Skip main navigation

Building the baby’s mind

In this video Professor Jane Barlow examines the way in which primary caregivers contribute to the baby's developing mind and sense of self.
In the first part of this course we examined the way in which the baby begins to build their brain based on interactions with primary caregivers. In the next part of the course, I want to examine the way in which the interactions with primary caregivers contribute to the baby’s developing mind and sense of self. Doctor Daniel Siegel, who is a psychiatrist at UCLA School of Medicine, describes the mind as follows, ‘Our minds are created within relationships, including the ones that we have with ourselves.
Each of us has a unique mind: unique thoughts, feelings, perceptions, memories, beliefs, and attitudes, and a unique set of regulatory patterns. These patterns shape the flow of energy and information inside us and we share them with other minds’. Our minds are as such as important as our brains. And the relationship between the mind and the brain is complex, and one about which we still have a great deal to learn. Doctor Siegel goes on to describe the way in which the difference between the mind and the brain can be illustrated, for example, if we think about drug dependency. The drugs that are consumed as part of such dependency have a well-recognised impact on the individual’s brain.
But it is only by exploring the mind of someone who is dependent on drugs that we can really begin to understand why they became dependent, what role the drug use fulfils, and why they continue to use it rather than trying to stop. We don’t have time here to think in any great detail about the relationship between the brain and the mind, but the key thing for us to note about Doctor Siegel’s quotation is his assertion that the mind is created within relationships.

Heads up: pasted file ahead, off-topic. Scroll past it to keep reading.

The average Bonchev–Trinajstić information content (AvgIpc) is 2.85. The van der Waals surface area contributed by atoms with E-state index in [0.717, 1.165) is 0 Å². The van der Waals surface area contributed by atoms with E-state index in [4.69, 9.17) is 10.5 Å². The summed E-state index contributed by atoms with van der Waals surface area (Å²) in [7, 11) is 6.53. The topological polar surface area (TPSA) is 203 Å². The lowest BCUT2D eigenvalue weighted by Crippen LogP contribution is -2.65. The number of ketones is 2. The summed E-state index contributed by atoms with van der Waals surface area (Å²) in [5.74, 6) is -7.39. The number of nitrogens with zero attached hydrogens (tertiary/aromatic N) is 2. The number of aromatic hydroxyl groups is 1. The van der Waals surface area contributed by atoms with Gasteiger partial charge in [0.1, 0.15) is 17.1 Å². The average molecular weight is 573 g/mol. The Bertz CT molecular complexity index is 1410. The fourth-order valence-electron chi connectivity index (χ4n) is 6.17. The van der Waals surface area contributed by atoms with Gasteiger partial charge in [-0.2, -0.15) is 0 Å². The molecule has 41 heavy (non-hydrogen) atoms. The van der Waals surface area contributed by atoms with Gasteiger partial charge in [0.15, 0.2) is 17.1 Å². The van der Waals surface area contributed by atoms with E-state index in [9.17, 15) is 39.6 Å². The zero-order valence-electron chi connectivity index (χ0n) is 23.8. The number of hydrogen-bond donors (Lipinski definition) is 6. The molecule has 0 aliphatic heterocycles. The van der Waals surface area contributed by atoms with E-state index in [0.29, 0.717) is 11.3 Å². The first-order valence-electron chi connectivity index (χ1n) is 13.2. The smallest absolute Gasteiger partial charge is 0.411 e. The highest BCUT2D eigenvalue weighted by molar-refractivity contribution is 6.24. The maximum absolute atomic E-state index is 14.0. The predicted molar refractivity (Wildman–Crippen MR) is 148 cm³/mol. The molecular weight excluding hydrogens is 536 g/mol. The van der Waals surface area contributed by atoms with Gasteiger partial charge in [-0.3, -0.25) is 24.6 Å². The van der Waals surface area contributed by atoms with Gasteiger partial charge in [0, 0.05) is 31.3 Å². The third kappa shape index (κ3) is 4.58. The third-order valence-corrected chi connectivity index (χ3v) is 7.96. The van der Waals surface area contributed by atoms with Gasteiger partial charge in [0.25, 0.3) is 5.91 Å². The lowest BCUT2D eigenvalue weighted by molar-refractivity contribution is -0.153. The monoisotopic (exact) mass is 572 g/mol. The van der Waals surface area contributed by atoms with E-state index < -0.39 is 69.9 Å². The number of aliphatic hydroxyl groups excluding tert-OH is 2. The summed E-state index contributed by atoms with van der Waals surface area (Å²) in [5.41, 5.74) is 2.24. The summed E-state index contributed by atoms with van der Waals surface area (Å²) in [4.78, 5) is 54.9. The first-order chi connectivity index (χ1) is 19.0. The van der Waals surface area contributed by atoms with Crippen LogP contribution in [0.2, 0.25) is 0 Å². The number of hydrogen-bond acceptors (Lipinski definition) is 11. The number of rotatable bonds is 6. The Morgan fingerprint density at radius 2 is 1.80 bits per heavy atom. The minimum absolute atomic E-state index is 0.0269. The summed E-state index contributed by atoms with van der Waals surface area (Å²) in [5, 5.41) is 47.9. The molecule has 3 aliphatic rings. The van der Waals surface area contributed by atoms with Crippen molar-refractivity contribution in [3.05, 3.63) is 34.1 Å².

This course is looking specifically at the way in which the mind is created as a result of relationships during the first two years of life and which contribute in a big way to putting in place the basic building blocks for the infant’s mind. We now know that much of this development takes place as a result of the baby’s attachment relationships. So let’s explore attachment in a bit more detail. Attachment is a bio-behavioural mechanism that is activated by stress and in which the primary goal is to reduce this stress and to restore feelings of security. At a basic level, attachment develops as a mechanism to promote the infant’s safety and survival.
But it also has a key role to play in what is known as the dyadic regulation of affect. This refers to the way in which the dyad jointly regulate the infant’s stress and emotional states. Infants need help from their caregivers to both down regulate and to up regulate their emotional states. The theory of attachment was developed by the British psychologist John Bowlby, who drew one of a variety of disciplines, including cognitive science, developmental psychology, and evolutionary biology to develop his theory about attachment.
Attachment involves two core behavioural systems, proximity seeking - this system is triggered when the infant is experiencing stress and involves the infant seeking security from their primary attachment figure and separation protest - this system involves the infant showing signs of distress and protesting when separated from safety figures. These two biological systems can be observed from around seven months of age, which is when preferential attachment begins. The primary caregiver provides two functions in response to the search for security and comfort. As you can see from this diagram, infants and toddlers need parents to provide a secure base by supporting their exploration, but also to provide a safe haven and to offer them comfort and reassurance when they are distressed.